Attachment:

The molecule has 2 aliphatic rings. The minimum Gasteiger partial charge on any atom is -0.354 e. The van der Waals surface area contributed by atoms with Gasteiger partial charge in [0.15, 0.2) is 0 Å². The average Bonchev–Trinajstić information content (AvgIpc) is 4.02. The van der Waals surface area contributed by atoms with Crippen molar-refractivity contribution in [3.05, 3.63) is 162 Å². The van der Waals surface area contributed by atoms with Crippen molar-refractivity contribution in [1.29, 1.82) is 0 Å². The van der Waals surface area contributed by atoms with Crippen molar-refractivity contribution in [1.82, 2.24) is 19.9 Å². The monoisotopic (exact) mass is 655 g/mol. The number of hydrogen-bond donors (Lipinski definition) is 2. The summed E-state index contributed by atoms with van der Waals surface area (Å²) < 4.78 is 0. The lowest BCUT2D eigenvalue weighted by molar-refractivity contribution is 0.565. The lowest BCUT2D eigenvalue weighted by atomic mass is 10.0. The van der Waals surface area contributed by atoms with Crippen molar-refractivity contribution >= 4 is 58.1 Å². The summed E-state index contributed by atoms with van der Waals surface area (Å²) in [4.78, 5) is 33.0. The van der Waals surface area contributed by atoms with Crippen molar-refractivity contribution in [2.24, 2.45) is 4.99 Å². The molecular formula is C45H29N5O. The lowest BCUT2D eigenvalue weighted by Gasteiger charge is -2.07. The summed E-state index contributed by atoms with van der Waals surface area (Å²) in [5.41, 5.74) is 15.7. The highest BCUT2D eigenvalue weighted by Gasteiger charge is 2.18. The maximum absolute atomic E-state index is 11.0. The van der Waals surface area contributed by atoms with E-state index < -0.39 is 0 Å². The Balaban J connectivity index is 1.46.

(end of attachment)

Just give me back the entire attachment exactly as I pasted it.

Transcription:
The molecule has 2 aliphatic rings. The minimum Gasteiger partial charge on any atom is -0.354 e. The van der Waals surface area contributed by atoms with Gasteiger partial charge in [0.15, 0.2) is 0 Å². The average Bonchev–Trinajstić information content (AvgIpc) is 4.02. The van der Waals surface area contributed by atoms with Crippen molar-refractivity contribution in [3.05, 3.63) is 162 Å². The van der Waals surface area contributed by atoms with Crippen molar-refractivity contribution in [1.29, 1.82) is 0 Å². The van der Waals surface area contributed by atoms with Crippen molar-refractivity contribution in [1.82, 2.24) is 19.9 Å². The monoisotopic (exact) mass is 655 g/mol. The number of hydrogen-bond donors (Lipinski definition) is 2. The summed E-state index contributed by atoms with van der Waals surface area (Å²) < 4.78 is 0. The lowest BCUT2D eigenvalue weighted by molar-refractivity contribution is 0.565. The lowest BCUT2D eigenvalue weighted by atomic mass is 10.0. The van der Waals surface area contributed by atoms with Crippen molar-refractivity contribution >= 4 is 58.1 Å². The summed E-state index contributed by atoms with van der Waals surface area (Å²) in [4.78, 5) is 33.0. The van der Waals surface area contributed by atoms with Crippen molar-refractivity contribution in [2.24, 2.45) is 4.99 Å². The molecular formula is C45H29N5O. The lowest BCUT2D eigenvalue weighted by Gasteiger charge is -2.07. The summed E-state index contributed by atoms with van der Waals surface area (Å²) in [5.41, 5.74) is 15.7. The highest BCUT2D eigenvalue weighted by Gasteiger charge is 2.18. The maximum absolute atomic E-state index is 11.0. The van der Waals surface area contributed by atoms with E-state index < -0.39 is 0 Å². The Balaban J connectivity index is 1.46.